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Date of last update: 10/20/2017.

Forum Name: Valvular Heart Diseases

Question: Pulmonary Hypertension

 Alice - Mon Feb 14, 2005 11:55 am

Thank you for taking my question. I live in a very small town. I have had two recent echocardiograms with Doppler and color flow at one hospital. Also a pulmonary function test at a second hospital: results follow for all three tests. Now I have been advised to have a TEE. Could you give me your impression, from the results of the echos and the PFT, whether this would appear the next step to be taken and why?

1st REPORT November 2004 Echocardiogram with doppler and color flow:
1.Aortic root: normal in size
2.Aortic valve: no evidence of aortic stenosis or aortic insufficiency. Left atrium normal in size.
3.Mitral valve: mild mitral regurgitation. Mitral valve appears to be anatomically normal.
4.Left ventricle: normal in size. Probably normal wall motion not all myocardial segments are optimally visualized. The estimated ejection fraction is 60%.
5.Right ventricle: normal.
6.Right atrium: normal.
7.Tricuspid valve: trace tricuspid regurgitation. Estimated pulmonary artery pressure is 68 mmHg. Moderate pulmonary hypertension.

2ND REPORT January 2005 Echocardiogram with Doppler and color flow:
1.Aortic root normal in diameter.
2.Aortic valve thickened, trileaflet, without restriction. No significant aortic insufficiency.
3.Left atrium normal in size.
4.Mitral valve thickened without restriction. Moderate (2+) mitral regurgitation.
5.Left ventricle normal in size & function. Normal left ventricular systolic function with an ejection fraction of 58% and no wall motion abnormalities.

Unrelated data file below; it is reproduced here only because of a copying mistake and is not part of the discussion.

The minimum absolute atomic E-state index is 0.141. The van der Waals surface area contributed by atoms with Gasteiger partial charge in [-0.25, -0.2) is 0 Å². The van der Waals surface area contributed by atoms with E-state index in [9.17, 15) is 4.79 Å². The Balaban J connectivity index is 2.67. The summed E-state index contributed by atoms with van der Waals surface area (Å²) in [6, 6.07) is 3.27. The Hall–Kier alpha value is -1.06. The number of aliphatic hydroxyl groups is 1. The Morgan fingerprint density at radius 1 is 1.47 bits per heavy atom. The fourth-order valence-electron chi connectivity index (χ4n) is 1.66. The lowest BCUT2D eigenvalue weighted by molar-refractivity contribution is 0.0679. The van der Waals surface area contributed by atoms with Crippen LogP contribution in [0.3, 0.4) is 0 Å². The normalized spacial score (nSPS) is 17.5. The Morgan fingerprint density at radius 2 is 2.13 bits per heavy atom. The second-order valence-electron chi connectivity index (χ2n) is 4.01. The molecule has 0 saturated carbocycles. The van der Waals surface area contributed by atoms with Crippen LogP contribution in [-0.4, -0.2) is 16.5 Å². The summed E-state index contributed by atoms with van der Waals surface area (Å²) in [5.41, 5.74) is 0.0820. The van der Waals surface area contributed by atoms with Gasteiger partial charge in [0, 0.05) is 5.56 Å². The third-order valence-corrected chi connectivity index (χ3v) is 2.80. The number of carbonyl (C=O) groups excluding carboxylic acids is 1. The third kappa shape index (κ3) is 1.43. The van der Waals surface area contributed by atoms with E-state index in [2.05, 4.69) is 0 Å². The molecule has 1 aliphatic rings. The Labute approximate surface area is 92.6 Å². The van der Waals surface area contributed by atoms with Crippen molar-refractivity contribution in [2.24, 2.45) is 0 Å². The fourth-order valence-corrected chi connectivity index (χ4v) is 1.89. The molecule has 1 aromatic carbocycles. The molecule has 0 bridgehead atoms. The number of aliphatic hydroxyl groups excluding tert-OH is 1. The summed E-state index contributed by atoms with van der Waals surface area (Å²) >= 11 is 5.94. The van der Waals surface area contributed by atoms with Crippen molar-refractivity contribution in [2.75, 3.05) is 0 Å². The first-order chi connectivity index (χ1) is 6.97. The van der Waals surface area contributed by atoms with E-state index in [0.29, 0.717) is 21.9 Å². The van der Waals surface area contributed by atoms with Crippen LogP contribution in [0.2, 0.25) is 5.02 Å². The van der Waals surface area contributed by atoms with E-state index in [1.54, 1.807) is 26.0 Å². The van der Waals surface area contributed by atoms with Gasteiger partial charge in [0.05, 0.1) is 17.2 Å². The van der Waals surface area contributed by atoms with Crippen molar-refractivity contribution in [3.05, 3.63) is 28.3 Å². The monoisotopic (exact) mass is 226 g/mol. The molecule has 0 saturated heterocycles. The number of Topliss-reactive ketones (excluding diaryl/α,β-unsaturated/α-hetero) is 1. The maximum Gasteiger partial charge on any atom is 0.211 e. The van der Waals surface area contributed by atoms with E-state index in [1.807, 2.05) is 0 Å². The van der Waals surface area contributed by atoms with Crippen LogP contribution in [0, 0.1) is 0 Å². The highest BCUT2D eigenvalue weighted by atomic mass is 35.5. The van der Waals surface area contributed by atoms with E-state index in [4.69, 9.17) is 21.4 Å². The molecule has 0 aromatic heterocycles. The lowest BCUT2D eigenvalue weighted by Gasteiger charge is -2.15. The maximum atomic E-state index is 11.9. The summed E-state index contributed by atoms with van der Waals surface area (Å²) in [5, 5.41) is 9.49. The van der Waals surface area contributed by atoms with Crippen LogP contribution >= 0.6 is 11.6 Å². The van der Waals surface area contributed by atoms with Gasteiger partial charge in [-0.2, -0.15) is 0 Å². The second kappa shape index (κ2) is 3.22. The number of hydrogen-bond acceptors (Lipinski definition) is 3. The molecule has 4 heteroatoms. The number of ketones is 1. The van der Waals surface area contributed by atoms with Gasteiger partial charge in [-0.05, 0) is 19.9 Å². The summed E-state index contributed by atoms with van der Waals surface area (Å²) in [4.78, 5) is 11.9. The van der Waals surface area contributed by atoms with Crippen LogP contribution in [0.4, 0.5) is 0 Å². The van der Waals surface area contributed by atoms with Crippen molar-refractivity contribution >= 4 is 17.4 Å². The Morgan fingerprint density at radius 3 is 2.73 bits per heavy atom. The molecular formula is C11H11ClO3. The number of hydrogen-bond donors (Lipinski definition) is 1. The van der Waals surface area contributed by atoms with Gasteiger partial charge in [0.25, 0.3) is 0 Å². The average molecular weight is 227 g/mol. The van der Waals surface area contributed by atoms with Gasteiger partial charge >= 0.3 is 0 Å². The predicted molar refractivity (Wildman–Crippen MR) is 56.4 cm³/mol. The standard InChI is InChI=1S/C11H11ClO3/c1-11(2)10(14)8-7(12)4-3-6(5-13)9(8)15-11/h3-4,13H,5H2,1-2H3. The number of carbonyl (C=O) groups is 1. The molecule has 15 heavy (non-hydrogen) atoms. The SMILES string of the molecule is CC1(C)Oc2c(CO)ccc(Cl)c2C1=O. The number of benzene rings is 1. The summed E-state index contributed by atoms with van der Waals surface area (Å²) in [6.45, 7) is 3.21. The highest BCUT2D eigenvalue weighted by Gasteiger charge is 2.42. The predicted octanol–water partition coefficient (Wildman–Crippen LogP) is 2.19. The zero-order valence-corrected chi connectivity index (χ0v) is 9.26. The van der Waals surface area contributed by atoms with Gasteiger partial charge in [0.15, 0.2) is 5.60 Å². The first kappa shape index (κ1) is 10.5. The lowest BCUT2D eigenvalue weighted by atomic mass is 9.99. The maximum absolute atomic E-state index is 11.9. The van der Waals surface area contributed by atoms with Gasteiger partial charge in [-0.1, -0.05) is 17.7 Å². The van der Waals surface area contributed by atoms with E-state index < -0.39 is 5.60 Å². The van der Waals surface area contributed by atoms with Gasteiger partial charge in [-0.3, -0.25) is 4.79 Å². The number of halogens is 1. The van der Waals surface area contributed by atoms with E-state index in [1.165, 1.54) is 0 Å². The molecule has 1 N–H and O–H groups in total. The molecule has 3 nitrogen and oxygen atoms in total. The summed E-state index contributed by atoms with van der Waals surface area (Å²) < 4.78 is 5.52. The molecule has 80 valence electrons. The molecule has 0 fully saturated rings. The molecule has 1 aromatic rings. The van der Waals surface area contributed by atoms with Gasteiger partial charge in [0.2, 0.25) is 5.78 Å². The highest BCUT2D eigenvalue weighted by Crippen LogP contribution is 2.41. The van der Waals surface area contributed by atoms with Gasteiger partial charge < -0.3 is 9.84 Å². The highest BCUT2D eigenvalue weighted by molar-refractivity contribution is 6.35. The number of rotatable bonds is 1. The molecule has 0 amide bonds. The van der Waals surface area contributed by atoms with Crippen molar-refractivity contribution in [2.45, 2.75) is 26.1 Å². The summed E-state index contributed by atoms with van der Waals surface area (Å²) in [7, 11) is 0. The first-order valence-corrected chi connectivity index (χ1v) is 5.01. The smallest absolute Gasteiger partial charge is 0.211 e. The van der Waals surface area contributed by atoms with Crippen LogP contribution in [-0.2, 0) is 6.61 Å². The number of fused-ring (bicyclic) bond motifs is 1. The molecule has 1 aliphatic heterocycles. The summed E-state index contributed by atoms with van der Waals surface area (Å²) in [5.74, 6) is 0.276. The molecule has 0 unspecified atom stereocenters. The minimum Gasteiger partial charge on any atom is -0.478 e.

6.Right ventricle is mildly dilated. There is mild right ventricular hypertrophy. Normal right ventricular function.
7.Right atrium is mildly dilated.
8.Ttricuspid valve thickened without restriction. There is mild (1+) tricuspid regurgitation. The estimated pulmonary artery systolic pressure is 55 mm Hg.
Other findings: no pericardial effusion or intracardiac shunts.
IMPRESSION: Normal biventricular systolic function. Moderate mitral regurgitation. Mild tricuspid regurgitation. Mildly dilated and hypertrophied right ventricle. Moderate pulmonary hypertension.

PFT Conclusion:
1. Mild restrictive ventilatory defect. Question is this is related to the patient's body habitus/obesity ( height 65 inches, weight 134 lbs). Also noteworthy is diagnosis given for complete pulmonary function test - pulmonary hypertension - question findings related to same. Clinical correlation is suggested.
2. Abnormal at rest arterial blood gas and pH determination with evidence of moderate hypoxemia. Patient's PaO2 was 26 mmHg less than that calculated for her age and position.

Once again, thank you.
 Dr. Yasser Mokhtar - Mon Feb 14, 2005 11:13 pm

User avatar Dear Alice,

Knowing the results of any test and try to figure out the diagnosis of a case is not enough. A history and a physical exam are the most important steps to do as they direct the course of investigations and which tests to do.

Why did you have the echo to begin with? What are the symptoms that you were suffering from?

i think that the tee was requested to look for intracardiac shunts that were not visualized on transthoracic echo, it is not an unreasonable thing to ask.

Pulmonary hypertension can be primary (no cause is found) or secondary (a cause is found). Causes of pulmonary hypertension are various and a work-up (try to find out what is the cause) for pulmonary hypertension does not just include a pulmonary function test but many other tests as well.

Causes of secondary pulmonary hypertension include:
1. Chronic obstructive pulmonary disease.
2. Obstructive sleep apnea.
3. Disorders of the chest wall, such as kyphoscoliosis.
4. Pulmonary embolism.
5. Collagen vascular diseases such as scleroderma and crest syndrome.
6. Other connective tissue disorders such as rheumatoid arthritis and systemic lupus erythematosus.
7. Cardiac causes:
a. Mitral valvular disease.
b. Constrictive pericarditis.
c. Left atrial myxoma.
d. Aortic stenosis.